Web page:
Summer of Code —
Google just told the applicants for this year’s Summer of Code whether they were accepted! I’ve put up GNOME’s list of accepted projects. Many congratulations to everyone we accepted as part of GNOME, and commiserations to students we had to turn down — we’d love to keep working with you outside of the formal SoC.
GNOME had 181 submissions in total, and it was a pleasure to read all of them. We got that down to a shortlist of 40, and then had to try to go from there to our accepted list of 20 via votes, meetings, and long e-mail threads.
Since the list’s going to be new to everyone outside SoC, I thought I’d enthuse about a couple of the projects that I’m going to be tracking excitedly over the summer. (With apologies if I end up misrepresenting anyone’s project!)
Generic user-to-user connection interface for collaborative applications using telepathy
Telepathy is a freedesktop.org project working on a unified interface to different types of communication (IM, VoIP, etc), and this proposal from Mads Chr. Olesen aims to make direct connections with your Telepathy contacts possible over an IM layer. For example, if I want to work on a document with a friend using the collaborative editor Gobby, we need a server to host the session. What if we’re both behind different NAT networks, as most people are? Well, then, we can’t. Same for VNC. The proposal uses the Jabber stream extensions to tunnel application data, meaning that contacts can be treated as “first-class objects” for establishing connections.
(If you’re using a different IM protocol and it also supports arbitrary streams, that’s fine too; the whole point of the project would be that application developers and users don’t need to know exactly how the data is getting tunnelled unless they care.)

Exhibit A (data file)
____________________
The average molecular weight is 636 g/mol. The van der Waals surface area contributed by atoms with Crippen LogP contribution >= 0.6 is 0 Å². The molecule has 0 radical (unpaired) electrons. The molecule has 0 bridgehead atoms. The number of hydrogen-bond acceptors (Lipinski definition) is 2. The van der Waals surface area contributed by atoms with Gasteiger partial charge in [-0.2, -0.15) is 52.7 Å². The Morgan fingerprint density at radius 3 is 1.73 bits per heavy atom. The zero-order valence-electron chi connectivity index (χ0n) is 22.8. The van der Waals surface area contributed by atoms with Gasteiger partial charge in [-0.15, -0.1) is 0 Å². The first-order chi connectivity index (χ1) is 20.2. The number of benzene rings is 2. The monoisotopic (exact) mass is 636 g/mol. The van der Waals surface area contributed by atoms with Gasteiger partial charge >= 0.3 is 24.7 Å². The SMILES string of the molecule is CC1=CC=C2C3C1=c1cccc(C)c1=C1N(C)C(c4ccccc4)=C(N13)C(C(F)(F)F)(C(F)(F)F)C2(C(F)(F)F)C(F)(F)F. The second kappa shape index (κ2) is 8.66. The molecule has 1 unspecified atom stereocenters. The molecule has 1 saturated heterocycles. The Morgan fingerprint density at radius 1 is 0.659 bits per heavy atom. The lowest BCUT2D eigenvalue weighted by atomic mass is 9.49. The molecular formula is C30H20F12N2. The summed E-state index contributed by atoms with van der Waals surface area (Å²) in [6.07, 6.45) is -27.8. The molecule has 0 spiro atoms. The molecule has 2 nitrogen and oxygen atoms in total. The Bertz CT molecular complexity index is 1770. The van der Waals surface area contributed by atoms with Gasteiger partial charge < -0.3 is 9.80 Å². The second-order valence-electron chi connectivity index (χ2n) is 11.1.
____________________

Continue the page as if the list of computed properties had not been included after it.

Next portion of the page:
The reason I like this proposal so much is that it reminds me of the way this interview with Nat talks about how good programmers add a dose of empathy to their code. Why should the user have to care how they connect with one of their contacts, or what NAT is, or what IP address each of them has? This is totally user-centric programming.
Improving Emblems in GNOME
This is a proposal by James Barrett. The title doesn’t tell the whole story — as well as emblems, think tags. Everywhere. James is going to integrate nautilus and leaftag, and gives some excellent use cases: using a “backup” tag to have those files/folders backed up automatically, viewing “virtual folders” of each tag in nautilus, being able to quickly bring up all your photos with a particular friend in after tagging them. Emblems are going to be the visual representation of a tag, and will be integrated with nautilus/the panel/the file chooser.
People are getting comfortable with the idea of tags from experiences with Flickr and YouTube, and I think a well-designed use of tags for their files as well is going to be a killer feature. This is exactly where we can innovate far past Windows and OS X, and I’m pleased to say I got the same feeling from many of the proposals.
Matthew Garrett works on the kernel, GTK2 apps and everything inbetween, and he’s going to spend the summer tidying up Bluetooth; making sure that you can pair with keyboards, headsets and phones inside GNOME and have things Just Work, and ideally by having HAL do the heavy lifting so that you don’t need root to do so. Our bluetooth tools are in need of an overhaul, and this is valuable work.
Improving nautilus login performance & ease of profiling
Phillip Ezolt is a published expert in profiling and optimisation, and wants to help us out both with profiling nautilus and providing hooks to aid profiling in the future. Phillip’s in grad school working on visualisation at the moment, and knowing how to usefully represent profile data graphically is a problem we’ve only recently started trying to solve. He’s interested in getting involved with Linux/GNOME in the long-term, and I’m looking forward to everything we have to teach and learn from him; it seems like hardcore profiling skills are something only a few of us have. I liked this proposal so much that I offered to mentor it.
Thanks to Google for their sponsorship and the insane amount of work it must take to coordinate all this, to Behdad and Vincent for heading up GNOME’s involvement, and welcome to all our new SoCers!